The next identifiable feature of the tunic is the visible decoration of the collar. Here at PortraitsofWar, we’re use to identifying WWI doughboy collar insignia, but had to rely upon outside sources to help with this particular post. The first thing to call attention to the neck region is the disc on the left side of the sitter’s uniform.
The disc on the left hand side of the photo is known as an Non Commissioned Officer collar disc (sometimes as disk) and can infrequently be seen in period studio photographs. A lengthy internet-based search only turned up a small handful of images, the best of which can be seen below.
The third and final identifying feature of the obverse side of the photo is the headgear worn by the sitter. It appear to be an easily bendable version of the Prussian feldmutz field cap. This style of cap was popular with NCO’s and were easily folded or packed for transport. WWII versions were popularly known as “crushers.”
Cap Cockades (Kokarden)
The circular insignia seen on the cap above are known as cockades, or kokarden in German. Sadly, the photo we’re working with is in black and white, but typically each cockade color helps identify the unit type, region and era of creation.
So what do we know just by viewing the front of the image? We certainly know the soldier is an NCO in the German Army during WWI. He’s sporting all the fittings associated with a non commissioned officer of the period, but doesn’t have all the extra tidbits normally associated with a WWI period phograph. Where are his ribbons, medals and weaponry?
Hand Written Reverse Side
In the world of identifying WWI photos, the really important research material is always included on the backside (reverse) of the image. In this case, the German soldier oddly wrote in French to an unmarried friend or relative of his who was living in Dresden during the time. It’s very likely that he was writing to a girlfriend or close female friend, as the wording is very proper. Please see below for a low resolution scan of the backside.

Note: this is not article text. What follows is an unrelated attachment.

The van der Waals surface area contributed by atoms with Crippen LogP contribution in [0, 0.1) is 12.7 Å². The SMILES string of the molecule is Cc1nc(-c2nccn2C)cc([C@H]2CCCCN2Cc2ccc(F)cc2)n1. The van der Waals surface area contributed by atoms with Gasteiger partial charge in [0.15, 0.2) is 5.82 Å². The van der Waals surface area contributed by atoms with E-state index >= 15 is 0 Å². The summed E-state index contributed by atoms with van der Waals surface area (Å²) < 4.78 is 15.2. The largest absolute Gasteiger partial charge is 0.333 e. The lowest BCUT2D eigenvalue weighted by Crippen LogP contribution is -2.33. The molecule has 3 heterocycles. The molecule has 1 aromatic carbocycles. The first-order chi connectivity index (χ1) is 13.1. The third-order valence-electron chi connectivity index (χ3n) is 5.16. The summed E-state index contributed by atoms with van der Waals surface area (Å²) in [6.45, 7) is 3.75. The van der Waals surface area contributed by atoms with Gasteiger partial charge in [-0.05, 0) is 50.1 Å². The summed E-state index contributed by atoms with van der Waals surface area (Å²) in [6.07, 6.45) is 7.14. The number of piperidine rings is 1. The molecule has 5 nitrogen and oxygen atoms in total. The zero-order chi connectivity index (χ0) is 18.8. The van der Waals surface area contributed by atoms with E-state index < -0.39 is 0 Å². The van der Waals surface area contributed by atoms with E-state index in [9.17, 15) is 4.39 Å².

What does the backside tell us?
Firstly, it’s clearly a real photo postcard created to be sent to recipients. The CARTE POSTALE header is a clear indicator of it’s origin: France. The sender of the postcard notes Marseille as his current location, and Dresden, Germany is the destination. How do we interpret a real photo postcard without knowing anything else about the people included? Isn’t it strange that the postcard doesn’t include a message? This infers a close connection between the writer and recipient. Perhaps she already knows about his wartime status.
This section is typically reserved for messages but, in this case, relays the status of the photographed soldier’s military situation. His handwriting is careful and is strangely written in French without the normal stylistic handwriting nuances of Germanic writing of the period, it becomes easy to make out the passage.
pris. de guerre
6283, depit de Marseille,
The surname of the sitter is uncertain at this point. Is is Greissbach, Greissback, Greissbarf or possibly Greiss back? The prefix Uxfdir. is short for Unteroffizier and can be easily related to a rank between corporal and sergeant most worldwide military rankings. It’s odd that an Unteroffizier would wear an NCO collar disc, but that is an issue best left to the armchair historians who browse this blog.
Who was it sent to?
“Frau Gerfrun Griecfsbahn
Weinbergstraße 1/73 I”
Was this woman living in Dresden at the time? Does Weinbergstraße 1/73 I correspond with an apartment number in the city?
If so, this is the location of the house the postcard was meant to be delivered to:
And is this the house that the card was meant to be sent? I recognize the Audi in the carport! I used to have the same model.
I need the help of German speaking friends to help decipher the last names of the sitter and the recipient. Hopefully we can narrow down the search using the power of the internet. If you have a clue that may help, please don’t hesitate to comment on this post!
A letter was delivered to Mr. Elmer Clark of 76 Maple Avenue, Barre, VT. in February of 1918. I’ve included a snapshot of 76 Maple in the photo below: